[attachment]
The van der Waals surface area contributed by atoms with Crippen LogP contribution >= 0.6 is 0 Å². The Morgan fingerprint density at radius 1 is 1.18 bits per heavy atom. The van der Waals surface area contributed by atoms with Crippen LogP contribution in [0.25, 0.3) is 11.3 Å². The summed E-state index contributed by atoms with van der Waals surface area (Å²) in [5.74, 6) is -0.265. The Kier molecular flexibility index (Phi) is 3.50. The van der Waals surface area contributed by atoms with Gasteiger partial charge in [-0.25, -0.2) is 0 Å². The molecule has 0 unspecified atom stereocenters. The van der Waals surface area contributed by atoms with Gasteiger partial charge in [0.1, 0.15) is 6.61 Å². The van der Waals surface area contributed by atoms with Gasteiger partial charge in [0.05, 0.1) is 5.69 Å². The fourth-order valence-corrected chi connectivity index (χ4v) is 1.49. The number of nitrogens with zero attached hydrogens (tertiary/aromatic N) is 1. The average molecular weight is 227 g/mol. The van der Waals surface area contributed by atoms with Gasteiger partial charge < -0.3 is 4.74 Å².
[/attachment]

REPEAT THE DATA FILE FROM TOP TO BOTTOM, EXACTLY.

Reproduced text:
The van der Waals surface area contributed by atoms with Crippen LogP contribution >= 0.6 is 0 Å². The Morgan fingerprint density at radius 1 is 1.18 bits per heavy atom. The van der Waals surface area contributed by atoms with Crippen LogP contribution in [0.25, 0.3) is 11.3 Å². The summed E-state index contributed by atoms with van der Waals surface area (Å²) in [5.74, 6) is -0.265. The Kier molecular flexibility index (Phi) is 3.50. The van der Waals surface area contributed by atoms with Gasteiger partial charge in [-0.25, -0.2) is 0 Å². The molecule has 0 unspecified atom stereocenters. The van der Waals surface area contributed by atoms with Gasteiger partial charge in [0.1, 0.15) is 6.61 Å². The van der Waals surface area contributed by atoms with Gasteiger partial charge in [0.05, 0.1) is 5.69 Å². The fourth-order valence-corrected chi connectivity index (χ4v) is 1.49. The number of nitrogens with zero attached hydrogens (tertiary/aromatic N) is 1. The average molecular weight is 227 g/mol. The van der Waals surface area contributed by atoms with Gasteiger partial charge < -0.3 is 4.74 Å².